Women’s water polo prepares for Hawai’i, other potential NCAA tournament opponents
In her third year with UCLA women’s water polo, junior center Ava Johnson earned a spot on the All-MPSF First Team. Johnson will be playing in the second NCAA tournament of her career this weekend. (Ariana Fadel/Daily Bruin)
women's water polo
No. 6 seed Hawai'i
Friday, 6 p.m.
Spieker Aquatics Center
May 13, 2021 4:09 p.m.
The Bruins have toppled each of the top-four teams in the country, but they’ll have to do it all in one weekend to keep the trophy in Westwood.
No. 3 seed UCLA women’s water polo (13-4, 9-3 MPSF) will host the NCAA tournament at Spieker Aquatics Center this weekend with a chance to claim the program’s first national title since 2009. The Bruins have advanced to the semifinals in each of the last nine NCAA tournaments. This season, it will be No. 6 seed Hawai’i (11-1, 3-1 Big West) that will face the task of attempting to break that streak.
Capping off its regular season with a historic victory over No. 1 seed USC, UCLA fell short in the conference tournament the following weekend with its worst loss of the season at the hands of No. 2 seed Stanford.
“I think losing to Stanford in the semis really kind of just woke us up, and we realized we don’t have that much time left,” said sophomore attacker Hannah Palmer. “This group is only this group once. So why are we going to waste it? We really need to get it done.”
After a 20-5 victory to open the tournament, all signs indicated the Bruins would be ready on day two, according to coach Adam Wright. Instead, UCLA conceded a season-high 13 goals – the most goals allowed for the Bruins since a 2018 defeat by the Trojans.
Junior center Ava Johnson said the team is not dwelling on the loss.
“We know that we’re a much better team than what we displayed that day,” Johnson said. “We’ve had a really good week of practice, and all of us are super pumped going into this week, especially having it at home. I feel like all of our confidence levels are pretty through the roof right now.”
The NCAA championship will occur in Westwood for just the second time ever. The last time UCLA played host for the national championship was in 2016, when the Bruins fell 7-4 in a semifinal bout with the Cardinal.
Wright said playing for a national title at the same place his team trains every day is a unique situation that might never present itself again. Johnson added the team is not taking the opportunity for granted.
“Westwood is our home,” Johnson said. “Everything is super familiar, which I feel like in a sense gives us a competitive advantage. We emphasize in our program how critical routines are. And so being able to be in our own space, in an area that we’re really familiar with, is going to be huge for us.”
Familiarity will be a common theme throughout the weekend considering the Bruins have played each of the remaining top-four seeds eight total times this season. Should the bracket go all chalk in the first round, UCLA would join conference opponents USC, Stanford and Arizona State to round out the semifinal slate.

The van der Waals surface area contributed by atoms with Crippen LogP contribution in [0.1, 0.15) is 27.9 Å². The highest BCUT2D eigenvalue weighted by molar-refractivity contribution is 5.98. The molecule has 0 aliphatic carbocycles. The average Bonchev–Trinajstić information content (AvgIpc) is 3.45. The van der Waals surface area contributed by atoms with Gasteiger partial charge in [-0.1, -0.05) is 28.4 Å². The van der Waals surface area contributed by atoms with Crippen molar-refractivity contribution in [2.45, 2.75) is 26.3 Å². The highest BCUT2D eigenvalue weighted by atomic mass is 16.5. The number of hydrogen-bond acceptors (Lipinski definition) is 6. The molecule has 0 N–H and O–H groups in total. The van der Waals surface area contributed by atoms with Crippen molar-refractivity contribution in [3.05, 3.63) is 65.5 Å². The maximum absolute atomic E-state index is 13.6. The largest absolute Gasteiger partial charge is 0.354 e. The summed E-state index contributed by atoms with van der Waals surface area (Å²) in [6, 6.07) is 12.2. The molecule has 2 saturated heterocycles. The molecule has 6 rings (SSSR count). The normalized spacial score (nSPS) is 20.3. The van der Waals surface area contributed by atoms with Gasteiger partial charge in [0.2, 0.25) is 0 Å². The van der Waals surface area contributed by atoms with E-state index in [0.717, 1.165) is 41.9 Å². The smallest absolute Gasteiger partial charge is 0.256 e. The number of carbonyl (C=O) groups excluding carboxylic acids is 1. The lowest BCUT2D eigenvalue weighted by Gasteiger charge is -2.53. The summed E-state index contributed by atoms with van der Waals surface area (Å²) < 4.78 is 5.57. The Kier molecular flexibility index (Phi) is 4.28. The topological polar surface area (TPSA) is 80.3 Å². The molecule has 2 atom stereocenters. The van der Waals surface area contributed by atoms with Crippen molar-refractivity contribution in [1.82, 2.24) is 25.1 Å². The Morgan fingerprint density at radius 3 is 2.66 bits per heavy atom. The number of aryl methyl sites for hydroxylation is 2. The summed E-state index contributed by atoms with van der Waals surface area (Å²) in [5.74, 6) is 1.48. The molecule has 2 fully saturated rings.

But no matter who the opponent is, Wright said he is confident his team can come out on top.
“I think we’ve demonstrated when we play with energy, especially defensively, then we can play with anyone,” Wright said.
The Mountain Pacific Sports Federation championship also marked the first tournament of the year for the Bruins amid an altered 2021 schedule. In a normal year, UCLA would have up to five tournaments under its belt before beginning postseason play.
Wright said the return to tournament action taught his team the importance of playing with consistency.
“There’s no second chances,” Wright said. “They found out that you got to be ready from one day to the next.”
Since the 2020 postseason fell victim to the pandemic, the MPSF tournament also marked the first playoff action for multiple Bruins. Six of the 16 players that competed for UCLA in the tournament were making their postseason debuts.
Palmer – who leads the team in goals and was named to the All-MPSF First Team in just her second year – said she has learned from her upperclassmen teammates about the keys to succeeding in the postseason.
“I’ve learned it’s OK to be nervous, but you don’t have to be too nervous to not enjoy the situation you’re in or not enjoy where you are presently,” Palmer said.
Johnson, who also earned All-MPSF First Team honors, said postseason success comes down to composure. The junior played in two NCAA tournament games as a freshman in 2019, when the Bruins bowed out to the Cardinal with an 8-7 overtime loss in the semifinals.
“Heading into an NCAA tournament, your mind is constantly racing about all the what ifs, but it’s really important to stay present and just focus on what you can do each and every moment of that day to stay ready,” Johnson said.
The path to the championship for UCLA begins with a first-round matchup against Hawai’i, who has rattled off 11 consecutive victories en route to claiming the Big West championship. The Bruins and Rainbow Wahine most recently met in 2020, with the former doubling up the latter in a 10-5 victory.
But with a quick turnaround to the following rounds, UCLA is not limiting its preparation to Hawai’i. Johnson said the Bruins have been using their week off to game plan for the Trojans and the Cardinal in addition to the Rainbow Wahine.
Given the scarce time to make adjustments during the tournament, Wright said it would be a mistake not to prepare for whichever opponents may lie ahead.
“You got to be prepared for anyone and everyone,” Wright said. “We’ll always be focused on the task at hand, which is Hawai’i, but we’ll also have to be prepared for teams that we may see. Otherwise, that would be a real mistake.”
UCLA’s title quest begins at 6 p.m. on Friday against Hawai’i at Spieker Aquatics Center.